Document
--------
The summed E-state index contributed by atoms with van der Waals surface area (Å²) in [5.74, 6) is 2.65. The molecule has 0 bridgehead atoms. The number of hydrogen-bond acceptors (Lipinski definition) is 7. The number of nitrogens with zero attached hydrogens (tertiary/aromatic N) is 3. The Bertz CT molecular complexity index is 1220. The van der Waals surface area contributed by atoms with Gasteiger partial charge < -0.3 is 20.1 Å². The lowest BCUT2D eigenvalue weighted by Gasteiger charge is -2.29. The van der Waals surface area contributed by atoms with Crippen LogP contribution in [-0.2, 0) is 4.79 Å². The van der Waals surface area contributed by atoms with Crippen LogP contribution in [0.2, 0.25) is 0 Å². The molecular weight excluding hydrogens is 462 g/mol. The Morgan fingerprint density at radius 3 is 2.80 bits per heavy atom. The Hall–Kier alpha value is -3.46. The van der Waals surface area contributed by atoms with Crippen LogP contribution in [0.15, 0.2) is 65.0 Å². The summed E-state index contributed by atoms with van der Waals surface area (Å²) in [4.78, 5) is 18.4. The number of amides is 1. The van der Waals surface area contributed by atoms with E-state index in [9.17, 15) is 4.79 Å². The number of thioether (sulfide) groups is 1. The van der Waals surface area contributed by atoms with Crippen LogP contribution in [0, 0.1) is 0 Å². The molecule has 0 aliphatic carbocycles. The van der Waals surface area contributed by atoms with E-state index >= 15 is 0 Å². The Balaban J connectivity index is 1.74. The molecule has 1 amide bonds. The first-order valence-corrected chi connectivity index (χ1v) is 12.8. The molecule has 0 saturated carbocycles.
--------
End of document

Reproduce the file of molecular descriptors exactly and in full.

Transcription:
The summed E-state index contributed by atoms with van der Waals surface area (Å²) in [5.74, 6) is 2.65. The molecule has 0 bridgehead atoms. The number of hydrogen-bond acceptors (Lipinski definition) is 7. The number of nitrogens with zero attached hydrogens (tertiary/aromatic N) is 3. The Bertz CT molecular complexity index is 1220. The van der Waals surface area contributed by atoms with Gasteiger partial charge < -0.3 is 20.1 Å². The lowest BCUT2D eigenvalue weighted by Gasteiger charge is -2.29. The van der Waals surface area contributed by atoms with Crippen LogP contribution in [-0.2, 0) is 4.79 Å². The van der Waals surface area contributed by atoms with Crippen LogP contribution in [0.2, 0.25) is 0 Å². The molecular weight excluding hydrogens is 462 g/mol. The Morgan fingerprint density at radius 3 is 2.80 bits per heavy atom. The Hall–Kier alpha value is -3.46. The van der Waals surface area contributed by atoms with Crippen LogP contribution in [0.15, 0.2) is 65.0 Å². The summed E-state index contributed by atoms with van der Waals surface area (Å²) in [4.78, 5) is 18.4. The number of amides is 1. The van der Waals surface area contributed by atoms with E-state index in [9.17, 15) is 4.79 Å². The number of thioether (sulfide) groups is 1. The van der Waals surface area contributed by atoms with Crippen LogP contribution in [0, 0.1) is 0 Å². The molecule has 0 aliphatic carbocycles. The van der Waals surface area contributed by atoms with E-state index >= 15 is 0 Å². The Balaban J connectivity index is 1.74. The molecule has 1 amide bonds. The first-order valence-corrected chi connectivity index (χ1v) is 12.8. The molecule has 0 saturated carbocycles.